Translating Words, Interpreting Events

Warning: Quote History at Your Own Risk

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The Pope’s Remark Revisited

Private Papers

The Pope is under attack. Once again, riots, demonstrations, and “retaliations” have sparked throughout the Muslim world. Major Muslim figures — political and religious — have condemned the Pope. The “Muslim Street” is burning his effigy.

What great crime did the Pope commit, exactly? He quoted history. In a speech about faith and reason, he quoted a debate between 14th-century Byzantine emperor Paleologus II and a Muslim theologian, where the former asked, “Show me just what Mohammad brought that was new, and there you will find things only evil and inhuman — such as the command to spread by the sword the faith he preached.” In the context of the Pope’s speech, the point in evoking this anecdote was twofold: 1) to show how even centuries ago, there was inter-religious dialogue — a good thing to be preserved; and 2) to show that there is no room for violence where faith is concerned.

Twice the Pope clarified that he was quoting. He also described the Byzantine emperor’s remark as “brusque.” Moreover, the Pope made it a point to mention one of the Koran’s most tolerant verses — “There is no compulsion in religion” [Koran 2:256].

Had the Pope really wanted to defame Islam, he could have quoted from the much more numerous “sword-verses” of the Koran, which most Muslim theologians are agreed have abrogated the more tolerant ones: “Fight those of the People of the Book [Christians and Jews] who do not believe in Allah nor the Last Day, nor forbid that which has been forbidden by Allah and His Messenger, nor acknowledge the religion of Truth [Islam], until they pay tribute with willing submission, and feel themselves utterly subdued” [Koran 9:29]. Or “When the sacred months have passed, slay the idolaters wherever you find them — seize them, besiege them, and make ready to ambush them” [Koran 9:5]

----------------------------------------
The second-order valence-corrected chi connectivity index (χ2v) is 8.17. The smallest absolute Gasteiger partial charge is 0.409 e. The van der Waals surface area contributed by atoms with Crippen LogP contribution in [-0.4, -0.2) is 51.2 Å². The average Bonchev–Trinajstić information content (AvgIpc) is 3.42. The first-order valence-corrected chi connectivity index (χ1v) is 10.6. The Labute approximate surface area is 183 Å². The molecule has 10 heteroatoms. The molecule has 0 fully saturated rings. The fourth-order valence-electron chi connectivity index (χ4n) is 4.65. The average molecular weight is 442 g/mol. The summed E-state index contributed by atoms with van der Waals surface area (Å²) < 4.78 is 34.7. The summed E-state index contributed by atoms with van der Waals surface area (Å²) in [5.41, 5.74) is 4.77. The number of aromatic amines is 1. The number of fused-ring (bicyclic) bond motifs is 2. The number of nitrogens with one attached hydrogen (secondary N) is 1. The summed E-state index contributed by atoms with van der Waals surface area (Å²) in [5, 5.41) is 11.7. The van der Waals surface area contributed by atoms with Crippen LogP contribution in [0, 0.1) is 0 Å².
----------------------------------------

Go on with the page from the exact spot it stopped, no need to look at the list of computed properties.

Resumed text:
Even more ironic, had the Pope not been quoting, had these been his own words, he, like Paleologus, would only have been declaring historic truth — as recorded by Muslim historians themselves. Indeed, almost everything we know about the early Islamic conquests is derived entirely from Muslim sources: the Koran, the Hadith, and the histories. And all of them unabashedly declare that Islam was established by the sword.

For Muslims to be enraged because the Pope evoked a fact recorded in their own texts, is no less ridiculous than if Christians became enraged because some Muslim authority evoked something out of Christian history and as recorded in the Gospels — for example, that Paul and the other apostles preached the Gospel around the Mediterranean, and as a result were persecuted and martyred (in the passive sense, that is). Of course, the method which Paul and others used to spread Christianity — preaching — differs significantly from the method that Muhammad used spread Islam — the sword — hence the touchiness of the topic.